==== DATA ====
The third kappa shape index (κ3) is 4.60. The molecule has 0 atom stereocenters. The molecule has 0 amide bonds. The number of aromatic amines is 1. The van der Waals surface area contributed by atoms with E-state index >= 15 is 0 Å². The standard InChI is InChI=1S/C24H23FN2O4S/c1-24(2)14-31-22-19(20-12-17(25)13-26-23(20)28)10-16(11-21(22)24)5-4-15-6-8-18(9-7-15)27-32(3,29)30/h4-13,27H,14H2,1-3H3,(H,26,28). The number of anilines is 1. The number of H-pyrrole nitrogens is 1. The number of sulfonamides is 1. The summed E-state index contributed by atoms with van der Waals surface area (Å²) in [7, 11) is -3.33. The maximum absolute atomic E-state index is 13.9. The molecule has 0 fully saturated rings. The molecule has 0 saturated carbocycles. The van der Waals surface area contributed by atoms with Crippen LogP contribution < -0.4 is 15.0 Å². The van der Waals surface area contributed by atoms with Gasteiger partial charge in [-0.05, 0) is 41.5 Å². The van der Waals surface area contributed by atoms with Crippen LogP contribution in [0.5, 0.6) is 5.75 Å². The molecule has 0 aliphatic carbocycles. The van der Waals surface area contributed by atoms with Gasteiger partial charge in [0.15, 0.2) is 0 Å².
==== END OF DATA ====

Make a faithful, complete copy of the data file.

The third kappa shape index (κ3) is 4.60. The molecule has 0 atom stereocenters. The molecule has 0 amide bonds. The number of aromatic amines is 1. The van der Waals surface area contributed by atoms with E-state index >= 15 is 0 Å². The standard InChI is InChI=1S/C24H23FN2O4S/c1-24(2)14-31-22-19(20-12-17(25)13-26-23(20)28)10-16(11-21(22)24)5-4-15-6-8-18(9-7-15)27-32(3,29)30/h4-13,27H,14H2,1-3H3,(H,26,28). The number of anilines is 1. The number of H-pyrrole nitrogens is 1. The number of sulfonamides is 1. The summed E-state index contributed by atoms with van der Waals surface area (Å²) in [7, 11) is -3.33. The maximum absolute atomic E-state index is 13.9. The molecule has 0 fully saturated rings. The molecule has 0 saturated carbocycles. The van der Waals surface area contributed by atoms with Crippen LogP contribution < -0.4 is 15.0 Å². The van der Waals surface area contributed by atoms with Gasteiger partial charge in [-0.05, 0) is 41.5 Å². The van der Waals surface area contributed by atoms with Crippen LogP contribution in [0.5, 0.6) is 5.75 Å². The molecule has 0 aliphatic carbocycles. The van der Waals surface area contributed by atoms with Gasteiger partial charge in [0.15, 0.2) is 0 Å².